This weekend was my first cross-country trip for a photoshoot and it went very well. I've done long trips with photography before but this was the first trip where the whole point was to fly cross-country just to shoot an event and then turn around and come back home. It was also my first event with a Canon 5-D mkII, and my second event with the Think Tank Airport Takeoff combination roller/backpack. I want to pass on my thoughts on the trip as well as review the Think Tank roller/backpack. They say to never do a job with new equipment but in this case it was unavoidable. Due to the last minute booking of my services for the event, the new camera was shipped to Florida to meet me there. I unboxed the camera for the first time when I checked into my hotel room at 2:00 am Friday night. (For a Saturday night event.)
Everything with the camera went flawlessly. It works almost identically to the 40-D so there was zero learning curve. While editing the shoot at the airport, I could tell that everything looked pretty good. The depth of field on the full-frame camera is a lot narrower than I'm used to and it's a whole new creative element that I look forward to exploring.
There's a big travel component this trip since Orlando, Florida is a long way away from Santa Clara and there aren't any direct flights out of SJC. That means a plane change in Denver or LA and it all adds up to a day spent in each direction. My return flight gets in at midnight so tomorrow might be a bit rough. I was starting to adjust to Florida time which makes Sunday's arrival feel more like 3:00 am. Monday morning.
The upside to the travel is how well my new Think Tank Airport Takeoff bag is working out. The size is pretty much perfect - it's international carry-on size which really means that it's a good size for domestic carry-on. Any larger than this and the flight attendants are liable to make you gate-check the bag through to your final destination and that's not something I want to do with this much valuable equipment.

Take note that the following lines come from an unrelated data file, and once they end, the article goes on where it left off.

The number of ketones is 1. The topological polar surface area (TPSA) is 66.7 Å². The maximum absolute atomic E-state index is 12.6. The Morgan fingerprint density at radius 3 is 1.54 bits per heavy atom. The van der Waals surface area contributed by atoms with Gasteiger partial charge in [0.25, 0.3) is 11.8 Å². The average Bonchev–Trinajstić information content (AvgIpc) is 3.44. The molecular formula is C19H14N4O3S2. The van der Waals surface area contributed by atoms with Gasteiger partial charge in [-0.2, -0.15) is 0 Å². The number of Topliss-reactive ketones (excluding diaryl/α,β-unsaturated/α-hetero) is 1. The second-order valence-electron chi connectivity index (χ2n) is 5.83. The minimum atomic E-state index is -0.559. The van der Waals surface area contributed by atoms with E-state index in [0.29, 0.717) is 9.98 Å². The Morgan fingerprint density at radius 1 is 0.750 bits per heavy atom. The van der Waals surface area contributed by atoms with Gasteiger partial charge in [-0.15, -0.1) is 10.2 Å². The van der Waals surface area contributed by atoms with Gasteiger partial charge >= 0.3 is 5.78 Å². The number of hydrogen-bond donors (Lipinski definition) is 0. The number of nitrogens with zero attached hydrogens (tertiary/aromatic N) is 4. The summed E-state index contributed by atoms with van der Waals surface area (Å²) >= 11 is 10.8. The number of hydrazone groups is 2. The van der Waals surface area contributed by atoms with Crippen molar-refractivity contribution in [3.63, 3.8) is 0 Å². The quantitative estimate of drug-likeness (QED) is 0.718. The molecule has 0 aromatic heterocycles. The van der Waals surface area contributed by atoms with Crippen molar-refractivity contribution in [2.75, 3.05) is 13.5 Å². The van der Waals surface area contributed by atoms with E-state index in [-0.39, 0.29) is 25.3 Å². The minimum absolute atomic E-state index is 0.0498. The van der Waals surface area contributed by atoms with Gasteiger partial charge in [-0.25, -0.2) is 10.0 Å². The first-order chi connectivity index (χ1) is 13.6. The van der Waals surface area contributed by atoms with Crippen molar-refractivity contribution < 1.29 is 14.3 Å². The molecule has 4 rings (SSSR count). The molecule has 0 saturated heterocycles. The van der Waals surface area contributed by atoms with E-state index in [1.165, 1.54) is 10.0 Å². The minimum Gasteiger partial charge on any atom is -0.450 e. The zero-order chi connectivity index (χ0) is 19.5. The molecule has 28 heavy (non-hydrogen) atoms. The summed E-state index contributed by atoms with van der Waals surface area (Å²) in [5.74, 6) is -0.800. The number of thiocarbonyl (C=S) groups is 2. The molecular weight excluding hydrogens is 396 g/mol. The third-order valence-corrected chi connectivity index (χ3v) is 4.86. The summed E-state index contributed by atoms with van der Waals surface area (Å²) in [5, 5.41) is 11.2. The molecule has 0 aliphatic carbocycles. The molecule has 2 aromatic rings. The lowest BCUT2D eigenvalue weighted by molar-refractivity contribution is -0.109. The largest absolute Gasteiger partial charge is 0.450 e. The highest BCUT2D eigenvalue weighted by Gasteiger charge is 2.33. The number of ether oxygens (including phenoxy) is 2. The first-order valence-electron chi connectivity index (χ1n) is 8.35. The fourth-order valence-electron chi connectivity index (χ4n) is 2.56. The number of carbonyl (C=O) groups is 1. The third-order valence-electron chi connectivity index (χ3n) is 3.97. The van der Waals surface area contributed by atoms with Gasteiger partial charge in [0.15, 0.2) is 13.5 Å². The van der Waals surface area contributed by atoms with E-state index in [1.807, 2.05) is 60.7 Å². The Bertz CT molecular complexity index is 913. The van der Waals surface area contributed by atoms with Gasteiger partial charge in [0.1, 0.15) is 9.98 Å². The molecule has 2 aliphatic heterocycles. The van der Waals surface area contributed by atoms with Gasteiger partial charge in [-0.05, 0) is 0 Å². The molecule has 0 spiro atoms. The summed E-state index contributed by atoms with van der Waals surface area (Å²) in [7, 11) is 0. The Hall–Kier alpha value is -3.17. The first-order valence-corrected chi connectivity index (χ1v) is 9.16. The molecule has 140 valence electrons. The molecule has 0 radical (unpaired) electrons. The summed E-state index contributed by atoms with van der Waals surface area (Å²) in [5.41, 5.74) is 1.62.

There are only three downsides I've found to this bag: First, the four-section telescoping handle you use when you roll the bag seems loose and a little flimsy. This is the only "delicate" thing about the bag. As soon as you extend the handles you realize there's a lot of play in the sections and a lot of flex. It seems a little sloppy compared to the precision and durability in every other aspect of the Think Tank products I have. After loading the bag to capacity and then putting the straps of my other carry-on over the handle (the way the smart travelers make their roller do double-duty by carrying their small duffel) the strain started to worry me. Time will tell if it can handle to strain or not.
Secondly, the straps are really padded and comfortable which means they kill almost an inch of depth that could otherwise be dedicated to gear. I don't plan to use the straps very often so they're more of an emergency-use thing for me. (There was that hotel room in Vietnam that was 7 stories up with no elevator…) I actually wish the straps were thinner so they would take less space.
Finally, I couldn't figure out for the life of me how to use the rain cover for the bag. All Think Tank products come with a great custom-fit rain cover and I've had to use them in the past. This bag comes with a cover but I can't quite tell how it's supposed to go on. I'm not sure if it's supposed to cover it while it's lying down or standing up but either way it seems to be cut a little too short.
Regardless of those downsides, this bag is carrying a lot. Two camera bodies, five lenses, a flash, two lens hoods, a laptop, 4 chargers (laptop, new camera, old camera, AA), a card reader, USB cables, ethernet cable, Garmin GPS, and other assorted supplies. It's a mobile office that let me touch down, arrive on scene, and set up a small office, offloading and processing images throughout the evening. It even had a space between the dividers that seemed custom-made for a PB&J sandwich The Wife made for me before heading out.
Even with all of that there are a few things that were left behind on this trip so I could get by without checking any bags. I would have preferred to bring my Think Tank belt system to carry more on my person, and if I had been here any more than two nights I would need to bring more clothes. The goal of this trip was to be light and quick though, and it worked out OK.
The home computer is cranking away on hundreds of huge files from this weekend and doing a backup run, and I've gotta run myself. The trip was a huge success and I'll be doing a small review of the 5-D mkII at some point in the future.